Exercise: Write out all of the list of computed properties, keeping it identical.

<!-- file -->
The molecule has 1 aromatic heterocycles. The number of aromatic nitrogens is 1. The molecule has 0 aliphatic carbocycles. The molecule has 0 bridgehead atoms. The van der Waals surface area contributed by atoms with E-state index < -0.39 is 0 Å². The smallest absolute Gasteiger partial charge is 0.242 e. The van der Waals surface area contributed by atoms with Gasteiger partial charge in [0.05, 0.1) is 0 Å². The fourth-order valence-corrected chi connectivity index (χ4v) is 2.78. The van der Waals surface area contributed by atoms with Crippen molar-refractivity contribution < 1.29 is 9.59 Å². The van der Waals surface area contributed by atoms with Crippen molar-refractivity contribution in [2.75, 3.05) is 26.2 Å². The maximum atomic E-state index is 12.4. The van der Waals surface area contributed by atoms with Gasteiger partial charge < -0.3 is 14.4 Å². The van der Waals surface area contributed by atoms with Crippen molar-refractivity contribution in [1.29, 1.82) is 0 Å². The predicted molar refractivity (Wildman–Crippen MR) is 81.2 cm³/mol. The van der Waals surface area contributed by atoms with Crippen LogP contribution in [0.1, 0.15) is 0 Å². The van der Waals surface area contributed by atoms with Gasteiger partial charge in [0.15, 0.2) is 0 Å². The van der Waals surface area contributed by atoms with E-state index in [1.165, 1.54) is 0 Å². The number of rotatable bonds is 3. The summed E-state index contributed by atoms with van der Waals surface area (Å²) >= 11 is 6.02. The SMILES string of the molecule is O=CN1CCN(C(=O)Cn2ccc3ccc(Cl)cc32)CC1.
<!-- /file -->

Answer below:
The molecule has 1 aromatic heterocycles. The number of aromatic nitrogens is 1. The molecule has 0 aliphatic carbocycles. The molecule has 0 bridgehead atoms. The van der Waals surface area contributed by atoms with E-state index < -0.39 is 0 Å². The smallest absolute Gasteiger partial charge is 0.242 e. The van der Waals surface area contributed by atoms with Gasteiger partial charge in [0.05, 0.1) is 0 Å². The fourth-order valence-corrected chi connectivity index (χ4v) is 2.78. The van der Waals surface area contributed by atoms with Crippen molar-refractivity contribution < 1.29 is 9.59 Å². The van der Waals surface area contributed by atoms with Crippen molar-refractivity contribution in [2.75, 3.05) is 26.2 Å². The maximum atomic E-state index is 12.4. The van der Waals surface area contributed by atoms with Gasteiger partial charge < -0.3 is 14.4 Å². The van der Waals surface area contributed by atoms with Crippen molar-refractivity contribution in [1.29, 1.82) is 0 Å². The predicted molar refractivity (Wildman–Crippen MR) is 81.2 cm³/mol. The van der Waals surface area contributed by atoms with Crippen LogP contribution in [0.1, 0.15) is 0 Å². The van der Waals surface area contributed by atoms with Gasteiger partial charge in [0.15, 0.2) is 0 Å². The van der Waals surface area contributed by atoms with E-state index in [1.165, 1.54) is 0 Å². The number of rotatable bonds is 3. The summed E-state index contributed by atoms with van der Waals surface area (Å²) >= 11 is 6.02. The SMILES string of the molecule is O=CN1CCN(C(=O)Cn2ccc3ccc(Cl)cc32)CC1.